Hundreds of people packed the gymnasium at North Medford High School Saturday and Sunday for their chance to go on the No. 1 syndicated game show in the nation, "Wheel of Fortune."

Hundreds of people packed the gymnasium at North Medford High School Saturday and Sunday for their chance to go on the No. 1 syndicated game show in the nation, "Wheel of Fortune."

Would-be contestants lined up in droves to fill out an application form and then wait for their name to be called to participate in a simulated version of the game on stage in the gym.

Emcee Marty Lublin acted as host in the role Pat Sajak plays on TV, and drew five people's names from the "drum of dreams" for a chance to play. Those called on stage got to play the popular TV game show, but with a smaller wheel, a brunette "Vanna" writing letters on white-board tiles with a dry-erase marker, and only one puzzle to solve. (Correction: The spelling of Pat Sajak's name has been corrected in this story.)

Lublin kept the crowd energized by telling jokes and having fun with the players on stage, asking them to show off their talents from dancing to martial arts moves.

"I'm looking for people that could go further. We're looking for the kind of person you would want to watch play on TV," said producer Suzy Rosenburg.

On Sunday, the first person's name to be drawn out of the drum of dreams was Cody Coats, 29, of Medford. "It was kind of unbelievable, there's so many people here and I was the first one to be called," said Coats.

If Coats is lucky, he'll be contacted by producers of "Wheel of Fortune" sometime in the next two months, to go through another audition in which he'll be asked to solve 16 puzzles in five minutes.

"I just love mysteries, I think anything is possible," Coats said. "I'm just so glad we came; you have to go for things. You have to get out there."

While not all were able to play over the weekend, everyone who filled out an application will have a chance to get on the show.

"Definitely without a doubt 20, 30 or even 40 people from here will be getting on the show," said Rosenburg.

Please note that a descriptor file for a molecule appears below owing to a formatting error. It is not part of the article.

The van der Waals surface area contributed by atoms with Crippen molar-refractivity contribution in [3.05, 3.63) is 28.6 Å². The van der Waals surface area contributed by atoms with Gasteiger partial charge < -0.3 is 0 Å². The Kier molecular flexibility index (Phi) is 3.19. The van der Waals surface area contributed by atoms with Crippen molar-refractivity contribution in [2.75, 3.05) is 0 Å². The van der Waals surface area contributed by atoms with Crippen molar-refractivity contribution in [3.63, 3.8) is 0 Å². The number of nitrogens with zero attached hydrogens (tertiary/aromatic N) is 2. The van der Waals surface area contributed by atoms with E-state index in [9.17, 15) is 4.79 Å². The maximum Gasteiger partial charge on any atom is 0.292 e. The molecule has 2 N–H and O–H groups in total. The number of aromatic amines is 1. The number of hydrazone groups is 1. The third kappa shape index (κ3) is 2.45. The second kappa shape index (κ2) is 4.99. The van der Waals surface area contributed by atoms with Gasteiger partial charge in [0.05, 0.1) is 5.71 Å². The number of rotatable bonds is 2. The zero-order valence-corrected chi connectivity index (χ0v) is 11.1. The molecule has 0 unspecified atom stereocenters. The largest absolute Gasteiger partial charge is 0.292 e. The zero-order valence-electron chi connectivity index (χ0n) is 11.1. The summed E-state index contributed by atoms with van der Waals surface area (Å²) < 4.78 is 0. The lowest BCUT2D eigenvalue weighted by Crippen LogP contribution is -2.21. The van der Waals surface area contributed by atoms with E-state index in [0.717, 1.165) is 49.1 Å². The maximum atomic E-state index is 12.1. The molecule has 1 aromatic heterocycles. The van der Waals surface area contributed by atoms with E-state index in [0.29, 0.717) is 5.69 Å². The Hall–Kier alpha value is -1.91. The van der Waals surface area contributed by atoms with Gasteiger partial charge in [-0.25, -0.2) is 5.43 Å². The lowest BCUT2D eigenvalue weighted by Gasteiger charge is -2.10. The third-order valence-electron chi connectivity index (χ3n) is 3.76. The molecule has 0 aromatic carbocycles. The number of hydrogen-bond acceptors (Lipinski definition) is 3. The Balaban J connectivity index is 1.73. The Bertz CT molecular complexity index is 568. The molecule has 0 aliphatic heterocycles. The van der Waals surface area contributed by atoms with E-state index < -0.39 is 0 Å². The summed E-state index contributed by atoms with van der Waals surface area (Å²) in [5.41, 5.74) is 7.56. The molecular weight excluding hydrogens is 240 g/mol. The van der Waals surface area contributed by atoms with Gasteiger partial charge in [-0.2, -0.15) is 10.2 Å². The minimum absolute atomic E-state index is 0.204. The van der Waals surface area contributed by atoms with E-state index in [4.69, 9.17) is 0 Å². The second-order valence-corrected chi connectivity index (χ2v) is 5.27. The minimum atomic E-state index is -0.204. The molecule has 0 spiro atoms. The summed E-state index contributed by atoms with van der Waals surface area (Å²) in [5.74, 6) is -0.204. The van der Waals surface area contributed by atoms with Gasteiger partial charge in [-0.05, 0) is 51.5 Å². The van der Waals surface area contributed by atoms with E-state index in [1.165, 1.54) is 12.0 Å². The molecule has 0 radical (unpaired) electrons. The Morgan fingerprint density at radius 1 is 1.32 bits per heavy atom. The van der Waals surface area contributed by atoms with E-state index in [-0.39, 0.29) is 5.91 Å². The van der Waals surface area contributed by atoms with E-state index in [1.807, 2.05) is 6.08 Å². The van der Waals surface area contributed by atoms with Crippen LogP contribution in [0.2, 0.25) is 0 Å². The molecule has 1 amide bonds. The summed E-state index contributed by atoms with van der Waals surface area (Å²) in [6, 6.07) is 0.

Everyone that was called on stage received Wheel of Fortune swag including T-shirts, water bottles and bags.

"I was so nervous. I think I did good," said Lynn Wallis, 63, of Ashland, after she solved a puzzle with the phrase, "I spoke too soon." Wallis said she watches the show almost every night, especially in the winter.

"We were here all day yesterday and didn't get called," she said Sunday, of her and her husband. "If we didn't come, we wouldn't have a chance to play. I only have 20 good years left, you have to make the most of it."

The Wheelmobile visits 22 to 25 cities a year searching for contestants from small cities such as Medford to larger areas such as Boston and Chicago, Rosenberg said. The next stop for the Wheelmobile is Las Vegas.

The Wheelmobile doesn't visit Hawaii or Alaska, said Tour Manager Matt Erbstein.

"It's tough to get the Wheelmobile there," said Erbstein, but they still search for contestants in those states.

According to Erbstein, producers look for people that have natural enthusiasm, quick decision-making, are good puzzle-solvers who pick logical letters, and can speak loud and clear.

"It's not Jeopardy, you don't have to have a Ph.D.," said Rosenberg.

Erbstein and Rosenburg agreed that the turnout for the Medford event was very good, and that the crowd ranged in age from young to old.

"There are a lot of generations here," said Rosenburg.

More updates on who will be chosen to appear on the show from the Rogue Valley will be available as producers move forward in the selection process.

Wheel of Fortune airs locally at 7:30 weeknights on KDRV, channel 12.

Reach reporter Mandy Valencia at 541-776-4486 or by email at